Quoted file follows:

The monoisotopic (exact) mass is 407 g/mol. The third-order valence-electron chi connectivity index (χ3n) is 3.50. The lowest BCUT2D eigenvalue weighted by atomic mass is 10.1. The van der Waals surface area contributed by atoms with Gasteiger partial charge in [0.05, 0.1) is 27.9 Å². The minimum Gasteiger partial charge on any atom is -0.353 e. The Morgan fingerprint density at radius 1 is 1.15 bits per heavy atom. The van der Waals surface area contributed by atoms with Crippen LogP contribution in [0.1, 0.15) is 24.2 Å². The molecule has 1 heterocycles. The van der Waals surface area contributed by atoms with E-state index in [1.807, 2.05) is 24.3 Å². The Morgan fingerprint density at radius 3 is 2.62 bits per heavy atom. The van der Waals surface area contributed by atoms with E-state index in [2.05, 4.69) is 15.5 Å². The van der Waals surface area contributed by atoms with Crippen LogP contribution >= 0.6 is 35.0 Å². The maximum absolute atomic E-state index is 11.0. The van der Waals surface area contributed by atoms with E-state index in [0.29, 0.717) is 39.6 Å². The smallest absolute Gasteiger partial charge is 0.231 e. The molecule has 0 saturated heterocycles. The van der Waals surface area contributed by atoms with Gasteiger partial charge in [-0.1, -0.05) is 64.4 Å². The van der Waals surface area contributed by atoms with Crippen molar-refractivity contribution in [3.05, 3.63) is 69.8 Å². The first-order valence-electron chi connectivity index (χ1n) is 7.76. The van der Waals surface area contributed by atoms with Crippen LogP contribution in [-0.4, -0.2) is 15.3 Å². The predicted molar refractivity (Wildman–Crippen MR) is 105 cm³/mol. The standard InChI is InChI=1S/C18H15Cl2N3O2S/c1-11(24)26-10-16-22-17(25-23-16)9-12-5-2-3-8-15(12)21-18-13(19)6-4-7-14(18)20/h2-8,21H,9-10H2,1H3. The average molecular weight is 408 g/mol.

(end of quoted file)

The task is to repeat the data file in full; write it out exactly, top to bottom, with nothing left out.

The monoisotopic (exact) mass is 407 g/mol. The third-order valence-electron chi connectivity index (χ3n) is 3.50. The lowest BCUT2D eigenvalue weighted by atomic mass is 10.1. The van der Waals surface area contributed by atoms with Gasteiger partial charge in [0.05, 0.1) is 27.9 Å². The minimum Gasteiger partial charge on any atom is -0.353 e. The Morgan fingerprint density at radius 1 is 1.15 bits per heavy atom. The van der Waals surface area contributed by atoms with Crippen LogP contribution in [0.1, 0.15) is 24.2 Å². The molecule has 1 heterocycles. The van der Waals surface area contributed by atoms with E-state index in [1.807, 2.05) is 24.3 Å². The Morgan fingerprint density at radius 3 is 2.62 bits per heavy atom. The van der Waals surface area contributed by atoms with E-state index in [2.05, 4.69) is 15.5 Å². The van der Waals surface area contributed by atoms with Crippen LogP contribution >= 0.6 is 35.0 Å². The maximum absolute atomic E-state index is 11.0. The van der Waals surface area contributed by atoms with E-state index in [0.29, 0.717) is 39.6 Å². The smallest absolute Gasteiger partial charge is 0.231 e. The molecule has 0 saturated heterocycles. The van der Waals surface area contributed by atoms with Gasteiger partial charge in [-0.1, -0.05) is 64.4 Å². The van der Waals surface area contributed by atoms with Crippen molar-refractivity contribution in [3.05, 3.63) is 69.8 Å². The first-order valence-electron chi connectivity index (χ1n) is 7.76. The van der Waals surface area contributed by atoms with Crippen LogP contribution in [-0.4, -0.2) is 15.3 Å². The predicted molar refractivity (Wildman–Crippen MR) is 105 cm³/mol. The standard InChI is InChI=1S/C18H15Cl2N3O2S/c1-11(24)26-10-16-22-17(25-23-16)9-12-5-2-3-8-15(12)21-18-13(19)6-4-7-14(18)20/h2-8,21H,9-10H2,1H3. The average molecular weight is 408 g/mol.